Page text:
US and Saudi Arabia Talk Oil Stabilization
U.S. Secretary of State Mike Pompeo revealed Wednesday that he recently spoke with Saudi Crown Prince Mohammed bin Salman Al Saud and they agreed all countries need to work together to stabilize energy markets.
Spoke with Saudi Crown Prince Mohammed bin Salman Al Saud regarding the #coronavirus and we agreed all countries need to work together to contain the pandemic and stabilize energy markets. Thankful for #SaudiArabia’s partnership in the face of the threats posed by #Iran’s regime.— Secretary Pompeo (@SecPompeo) March 25, 2020
In a statement posted on the U.S. Department of State’s website, government spokesperson Morgan Ortagus outlined that Pompeo stressed in a phone call with the Crown Prince that the Saudis have a “real opportunity to rise to the occasion and reassure global energy and financial markets when the world faces serious economic uncertainty”.
Ortagus also stated that the secretary thanked the Crown Prince for Saudi Arabia’s “continued partnership in the face of the Iranian regime’s destabilizing regional behavior”.
Commenting on Pompeo’s tweet, Rystad Energy’s Head of Analysis, Per Magnus Nysveen, called it a promising move by the U.S. government “as they are the only diplomatic force that can influence the Saudis to take responsibility”.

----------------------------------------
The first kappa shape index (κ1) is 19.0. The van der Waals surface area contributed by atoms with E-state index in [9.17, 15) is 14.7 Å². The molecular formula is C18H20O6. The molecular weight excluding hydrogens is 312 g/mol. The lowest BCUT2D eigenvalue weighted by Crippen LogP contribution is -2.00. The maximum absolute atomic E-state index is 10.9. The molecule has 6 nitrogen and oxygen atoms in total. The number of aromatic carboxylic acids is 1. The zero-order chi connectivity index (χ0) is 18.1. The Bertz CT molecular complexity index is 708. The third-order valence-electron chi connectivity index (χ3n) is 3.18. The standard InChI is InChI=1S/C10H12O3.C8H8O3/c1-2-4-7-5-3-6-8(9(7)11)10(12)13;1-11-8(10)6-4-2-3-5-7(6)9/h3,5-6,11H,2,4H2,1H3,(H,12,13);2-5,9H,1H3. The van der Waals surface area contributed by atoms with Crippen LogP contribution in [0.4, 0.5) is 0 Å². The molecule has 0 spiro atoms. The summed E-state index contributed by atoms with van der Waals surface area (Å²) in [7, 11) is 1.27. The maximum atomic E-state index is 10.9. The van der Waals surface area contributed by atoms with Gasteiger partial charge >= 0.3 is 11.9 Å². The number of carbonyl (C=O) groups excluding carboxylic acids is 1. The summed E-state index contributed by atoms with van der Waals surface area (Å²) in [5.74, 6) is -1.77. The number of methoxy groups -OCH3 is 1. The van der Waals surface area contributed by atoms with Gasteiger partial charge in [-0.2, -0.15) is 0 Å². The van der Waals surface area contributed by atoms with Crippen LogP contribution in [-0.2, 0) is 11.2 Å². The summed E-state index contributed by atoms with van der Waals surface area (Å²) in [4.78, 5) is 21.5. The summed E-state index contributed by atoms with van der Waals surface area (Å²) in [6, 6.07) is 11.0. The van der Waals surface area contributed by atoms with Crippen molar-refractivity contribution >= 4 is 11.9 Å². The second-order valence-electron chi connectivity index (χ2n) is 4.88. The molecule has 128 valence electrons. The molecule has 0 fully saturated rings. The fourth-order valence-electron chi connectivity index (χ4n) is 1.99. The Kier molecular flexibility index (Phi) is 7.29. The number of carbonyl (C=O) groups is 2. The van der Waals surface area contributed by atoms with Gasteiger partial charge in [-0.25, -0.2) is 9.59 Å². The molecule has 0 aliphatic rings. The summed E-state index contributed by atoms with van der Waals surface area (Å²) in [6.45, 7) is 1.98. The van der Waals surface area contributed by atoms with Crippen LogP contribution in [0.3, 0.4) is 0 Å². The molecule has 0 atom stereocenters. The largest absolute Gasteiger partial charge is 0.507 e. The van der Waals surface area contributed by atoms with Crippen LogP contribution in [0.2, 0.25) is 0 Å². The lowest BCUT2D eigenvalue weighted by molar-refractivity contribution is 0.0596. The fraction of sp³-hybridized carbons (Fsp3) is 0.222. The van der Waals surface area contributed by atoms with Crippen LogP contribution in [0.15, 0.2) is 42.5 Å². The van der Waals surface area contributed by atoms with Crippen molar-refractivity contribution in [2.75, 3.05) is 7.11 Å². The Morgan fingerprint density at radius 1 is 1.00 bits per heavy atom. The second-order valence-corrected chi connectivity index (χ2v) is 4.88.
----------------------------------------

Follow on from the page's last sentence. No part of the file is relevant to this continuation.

“With global oversupply at 15 million barrels as we speak, pulling back the Saudi’s two million barrels of added exports is a low hanging fruit to balancing the market before we all hit the wall in about 50 days from now, when available crude storage is 100 percent full,” Nysveen added.
Jack Allardyce, an oil and gas analyst at Cantor Fitzgerald Europe said the comments suggest Washington and Riyadh are on the same page. He added that the suggestion of a collaborative approach to stabilizing oil prices is likely to be well received by a market still reeling from the breakup of the OPEC+ pact.
Paul Horsnell, the head of commodities research at Standard Chartered Bank, told Rigzone the tweet was short on specifics.
“Seems unlikely that Secretary Pompeo was offering to sign the U.S. up for an output cut, even though Secretary of Energy Brouillette did say earlier this week that some sort of U.S.-Saudi Arabian cooperation was being discussed as one of several ideas,” he stated.
“The immediate problem is that the Q2 surplus is so large, we think in the range of 13.5-20 million barrels per day, depending on the extent of U.S. shutdowns. Not much any producer can do in the face of that in the short-term, it would be better to wait until Q3 when the gap looks as if it might be more bridgeable,” he added.
“Hard to see the U.S. acting as an effective broker to effect a rapprochement between Saudi Arabia and Russia and also hard to see the U.S. participating in a direct market intervention in oil, particularly having railed against OPEC for so long. Then again, these are very strange times,” Horsnell continued.
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